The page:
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Zodical light and the Southern Hemisphere Night Sky, 


            Cory Schmitz

Zodical light and the Southern Hemisphere Night Sky

Technical card

Basic astrometry details job: 217797

Resolution: 3000x2000


Our galaxy's core and Southern Hemisphere night sky, as seen overhead in the dark skies of the Karoo desert, near Sutherland, South Africa.

This was shot with a #Canon 5DmkII, Canon f4 L 8-15mm fisheye lens, and Manfrotto tripod during a recent astrotrip with Tanja Sund.

Also visible in this photo is Venus (bottom left), the large and small Megellanic clouds, LMC/SMC (lower right) and the difficult to photograph Zodiacal light, the large cone-shaped light in the lower left of the image.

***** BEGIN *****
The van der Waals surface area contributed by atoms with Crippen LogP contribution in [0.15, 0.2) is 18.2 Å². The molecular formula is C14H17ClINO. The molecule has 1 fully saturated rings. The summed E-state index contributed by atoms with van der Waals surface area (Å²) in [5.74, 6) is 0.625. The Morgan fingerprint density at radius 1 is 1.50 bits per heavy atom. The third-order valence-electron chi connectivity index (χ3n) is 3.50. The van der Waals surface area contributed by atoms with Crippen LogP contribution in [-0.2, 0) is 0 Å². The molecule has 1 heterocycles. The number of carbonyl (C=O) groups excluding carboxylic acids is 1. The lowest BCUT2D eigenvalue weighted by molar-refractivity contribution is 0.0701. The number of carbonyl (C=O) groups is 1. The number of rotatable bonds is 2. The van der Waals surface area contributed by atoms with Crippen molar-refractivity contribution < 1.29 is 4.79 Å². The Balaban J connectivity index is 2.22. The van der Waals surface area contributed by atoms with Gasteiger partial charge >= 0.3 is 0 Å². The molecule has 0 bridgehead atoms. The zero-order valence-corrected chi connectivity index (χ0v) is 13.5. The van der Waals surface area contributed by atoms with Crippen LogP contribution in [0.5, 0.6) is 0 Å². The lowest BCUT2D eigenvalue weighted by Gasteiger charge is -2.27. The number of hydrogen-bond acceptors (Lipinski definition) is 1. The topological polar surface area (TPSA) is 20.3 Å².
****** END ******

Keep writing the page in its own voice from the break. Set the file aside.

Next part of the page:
Zodiacal light is the light from the sun reflecting off dust in the zodiacal cloud in the solar system. The dust is left over from planetary formation and can only be seen near sunrise or sunset at certain times of the year. It is so faint that any light pollution or moonlight renders it invisible.



Cory Schmitz
License: Attribution-NonCommercial-NoDerivs Creative Commons


Zodical light and the Southern Hemisphere Night Sky, 


            Cory Schmitz